Bolts: Shortened arrows used in arbalests, small thick missiles capable of incredible penetration, even capable of penetrating the plate armor of the time.

    Bosson or Battering Ram: A 'battering ram' designed to pound down the gate on a besieged castle.

    Catapult or Bombard or Mangonel: A piece of heavy ordnance for heaving missiles used during a siege. The missiles could be stones, large spears, bolts and even flaming debris among other things.

    Javelin: The javelin, while it greatly resembles the spear, is a lighter weapon used for throwing.

    Click here for larger imageLongbow: The weapon of the archer, compare it with the shorter composite bow of the Saracen, which had a shorter draw but was easier to use from horseback. It is said that the Welsh developed the weapon, but the English mastered it after the middle of the 14th Century. The longbow, with a draw from 30 to 36 inches, could launch an arrow more than 300 yards, was deadly against opponents not defended by plate armor. This was one of the most effective weapons of the Middle Ages, but required a high degree of skill. Archaeologists today can identify the skeletons of longbowmen from this period because of the twist in their spines. This twisting was caused by the estimated 100 pounds of pull required to use the bows.

    Onager: The Roman improvement of the catapult, this engine worked on torsion and had a large bucket that was filled with the thrown item of choice.

    Standard or Shortbow: This may be more properly represented as the Saracen bow, a bow of approximately 30 to 36 inch length that could be used in restricted quarters or by a rider of a horse. Its range was generally 100 yards or less. The only improvement to this weapon over the time covered was the horn and sinew compound bow.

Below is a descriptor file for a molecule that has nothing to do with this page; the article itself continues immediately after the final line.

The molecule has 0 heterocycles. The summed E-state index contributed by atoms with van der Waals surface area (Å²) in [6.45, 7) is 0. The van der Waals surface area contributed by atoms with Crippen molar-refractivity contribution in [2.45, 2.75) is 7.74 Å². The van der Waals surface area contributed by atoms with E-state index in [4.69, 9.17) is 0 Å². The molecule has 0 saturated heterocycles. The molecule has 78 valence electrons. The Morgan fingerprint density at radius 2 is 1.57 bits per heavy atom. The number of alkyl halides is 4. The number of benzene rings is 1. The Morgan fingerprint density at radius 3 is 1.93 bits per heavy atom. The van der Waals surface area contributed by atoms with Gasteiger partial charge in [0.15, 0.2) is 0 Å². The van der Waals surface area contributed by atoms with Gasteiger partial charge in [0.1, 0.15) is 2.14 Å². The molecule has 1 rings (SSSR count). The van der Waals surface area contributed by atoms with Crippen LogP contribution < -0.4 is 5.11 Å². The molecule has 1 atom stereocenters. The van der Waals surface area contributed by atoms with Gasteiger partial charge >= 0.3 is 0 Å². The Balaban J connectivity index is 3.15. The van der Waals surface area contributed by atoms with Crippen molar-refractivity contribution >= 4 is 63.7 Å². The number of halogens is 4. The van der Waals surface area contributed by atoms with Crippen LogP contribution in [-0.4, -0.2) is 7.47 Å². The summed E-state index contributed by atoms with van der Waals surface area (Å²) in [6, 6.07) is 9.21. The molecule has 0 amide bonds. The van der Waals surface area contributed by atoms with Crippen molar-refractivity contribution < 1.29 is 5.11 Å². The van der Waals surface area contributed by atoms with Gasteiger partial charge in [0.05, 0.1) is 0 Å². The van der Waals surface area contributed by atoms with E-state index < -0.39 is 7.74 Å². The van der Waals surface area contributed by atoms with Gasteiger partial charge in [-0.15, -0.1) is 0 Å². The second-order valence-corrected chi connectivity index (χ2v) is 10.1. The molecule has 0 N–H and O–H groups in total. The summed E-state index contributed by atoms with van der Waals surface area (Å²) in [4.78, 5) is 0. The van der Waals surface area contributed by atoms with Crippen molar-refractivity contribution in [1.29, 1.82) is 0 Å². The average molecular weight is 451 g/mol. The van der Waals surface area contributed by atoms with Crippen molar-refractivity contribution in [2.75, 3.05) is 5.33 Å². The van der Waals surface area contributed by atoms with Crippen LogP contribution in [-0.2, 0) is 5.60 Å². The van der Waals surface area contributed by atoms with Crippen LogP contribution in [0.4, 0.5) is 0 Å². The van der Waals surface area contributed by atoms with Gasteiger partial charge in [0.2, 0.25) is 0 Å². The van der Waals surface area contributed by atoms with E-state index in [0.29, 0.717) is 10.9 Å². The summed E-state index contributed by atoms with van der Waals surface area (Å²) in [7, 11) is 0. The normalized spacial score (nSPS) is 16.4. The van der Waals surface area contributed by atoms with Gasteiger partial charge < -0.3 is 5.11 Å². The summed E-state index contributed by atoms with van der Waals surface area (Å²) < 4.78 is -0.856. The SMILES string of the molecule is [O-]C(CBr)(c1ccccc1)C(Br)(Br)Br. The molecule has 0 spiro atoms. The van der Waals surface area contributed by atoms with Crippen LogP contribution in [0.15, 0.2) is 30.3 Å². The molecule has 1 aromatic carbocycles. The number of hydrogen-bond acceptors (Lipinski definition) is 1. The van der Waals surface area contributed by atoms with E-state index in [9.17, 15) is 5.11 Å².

Click here for larger imageTrebuchet or Giant Sling: This siege weapon resembled the Catapult greatly. The major difference was that instead of a basket it had a sling that could be filled either with one large stone or many smaller ones. It also worked under by use of a counterweight instead of tension. Upon the weapons release a counterweight would fall and the sling would fling its contents forward in the desired direction.

    Weapons of the Heraldic Age Banner

    Part Three-Other Hand Weapons and Polearms

    (Editor's Note: This is the third in a three part series on weapons of the heraldic age, their construction and basic use. Part three deals with three different types of weapons: 1) those available to the peasant or surf (the common man); 2) some more unusual weapons of soldiers or knights, and; 3) polearms.)

    Click here for larger imageBall and Chain or Flail: Usually consisted of a short handle with a ball and chain attached. The advantage of this weapon was the increased momentum the user could impart to the blows. The disadvantage was how easily the chain could be entangled and taken away from its user.

    Battleaxe: The old Battleaxe was the weapon of choice of the large muscular warrior, especially when a large amount of room was available to employ it. The weapon frequently had a wooden handle of a five-foot length with a leather thong on the bottom. The top consisted of a double-sided axe usually with the addition of a spike on top of the handle. When the warrior had room and could literally swing the weapon freely it could clear a radius of 8 feet around friend or foe.